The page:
It's also known that when a crow is killed, all other crows may avoid that area for two years. This is not just avoidance by the crows that saw the killing, but all the local crows as they pass on information. Experiments conducted by Marzluff at Seattle proved that crows can remember human faces, and who has been bad to them, and can pass that information beyond their own territory and down the generations. The researchers found that crows not in the area of the experiment, and not even alive when the experiments were first carried out five years prior, could recognize these bad faces, in fact masks worn by the researchers so they would not be mobbed going about their daily business on campus.

This video presented by John Marzluff is a good overview of corvids, with the "mask" experiment discussed at about 17:50.

 

Edited by Wepwawet
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lightly

When we camp in th desert, every area we camp in has a pair of Ravens which greet us each morning with a fly over  and a squawk :)

.    . they are probably checking for anything edible too.. .  We once put some bits of carrot out for the "Nude Wash" couple. We don't make a habit of that sort of thing though.

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Wepwawet
Posted (edited)

Cogito ergo sum ?

or

Cogito ergo sum corvus

 

5-002.jpg

Edited by Wepwawet
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Jon the frog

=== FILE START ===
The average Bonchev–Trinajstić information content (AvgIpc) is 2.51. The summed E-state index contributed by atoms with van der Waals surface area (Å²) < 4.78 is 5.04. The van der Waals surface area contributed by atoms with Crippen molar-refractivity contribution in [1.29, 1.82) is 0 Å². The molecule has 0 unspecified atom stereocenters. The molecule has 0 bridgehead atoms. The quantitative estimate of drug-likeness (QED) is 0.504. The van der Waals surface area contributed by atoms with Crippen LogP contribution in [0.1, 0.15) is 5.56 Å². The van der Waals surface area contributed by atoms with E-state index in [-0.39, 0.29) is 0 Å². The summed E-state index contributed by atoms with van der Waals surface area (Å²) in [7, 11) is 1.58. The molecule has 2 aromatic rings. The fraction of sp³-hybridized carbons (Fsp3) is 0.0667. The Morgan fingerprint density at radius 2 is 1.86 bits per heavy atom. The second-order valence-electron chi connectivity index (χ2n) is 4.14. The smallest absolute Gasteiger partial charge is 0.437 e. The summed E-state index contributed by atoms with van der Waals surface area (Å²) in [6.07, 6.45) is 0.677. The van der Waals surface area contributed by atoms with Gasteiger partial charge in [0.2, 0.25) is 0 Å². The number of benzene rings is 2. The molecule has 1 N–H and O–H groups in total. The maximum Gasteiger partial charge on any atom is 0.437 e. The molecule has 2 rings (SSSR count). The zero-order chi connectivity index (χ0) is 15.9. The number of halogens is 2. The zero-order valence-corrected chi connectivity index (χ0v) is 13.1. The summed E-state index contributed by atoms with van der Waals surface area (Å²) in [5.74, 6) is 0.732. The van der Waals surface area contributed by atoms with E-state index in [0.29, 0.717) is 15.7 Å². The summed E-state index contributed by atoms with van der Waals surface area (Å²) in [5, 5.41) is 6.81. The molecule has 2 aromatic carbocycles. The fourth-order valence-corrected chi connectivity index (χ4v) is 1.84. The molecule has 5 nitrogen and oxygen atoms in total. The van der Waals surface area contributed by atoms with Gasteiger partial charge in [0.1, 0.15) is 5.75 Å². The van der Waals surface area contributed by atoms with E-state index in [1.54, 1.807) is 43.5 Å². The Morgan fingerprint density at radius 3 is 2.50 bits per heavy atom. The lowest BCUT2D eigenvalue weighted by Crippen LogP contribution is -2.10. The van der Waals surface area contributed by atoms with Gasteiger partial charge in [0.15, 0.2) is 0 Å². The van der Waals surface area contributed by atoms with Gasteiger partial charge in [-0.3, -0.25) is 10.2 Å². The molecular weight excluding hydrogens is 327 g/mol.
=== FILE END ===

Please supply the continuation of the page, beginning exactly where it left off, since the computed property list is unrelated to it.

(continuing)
Human are way biaised on their evaluation of intelligence... elevating himself on an illusionary pedestal to tower over others animals.

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khol

easy meal lol..

 

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Abramelin
On 10/3/2020 at 9:04 PM, Seti42 said:

When I was living in Baltimore, I saw what appeared to be a war between crows and pigeons in my neighborhood. Pigeon nests were overturned, spilling eggs and chicks to the street below. Crows would gather, caw, then go silent before flying off en masse to do these attacks. I also saw a few crows on my roof through the skylight. They murdered a pigeon, severing its head and left the body right on the skylight. This 'offensive' lasted about two weeks, and after it was over, I didn't see any pigeons in my neighborhood for months. Tons of crows, though.

http://kromakhy.blogspot.com/2013/05/134-crows-capable-of-coordinated-attack.html?m=1

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Wepwawet

This is not new news, or about crows, but worth repeating as maybe not everybody is aware of this.

Some birds in Australia have been seen to pick up burning twigs from an existing bush fire and drop them in a new location to start another fire. The purpose is to flush out prey. So maybe when it is seen as suspicious that fires start up unexpectedly, it may not be some drunken bozo or malignant arsonist, but birds hunting. While this may be annoying to us, deadly even, it shows a very high level of intelligence on the part of the birds.

 

Edited by Wepwawet
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Abramelin

Well. start a thread about crows, and you will find me there, heh.

What I find fascinating about crows is, that they actually make use of fire, and not only for hunting (see link in my former post), but also for other purposes:

https://www.unexplained-mysteries.com/forum/topic/169314-the-phoinix/?tab=comments#comment-3177985n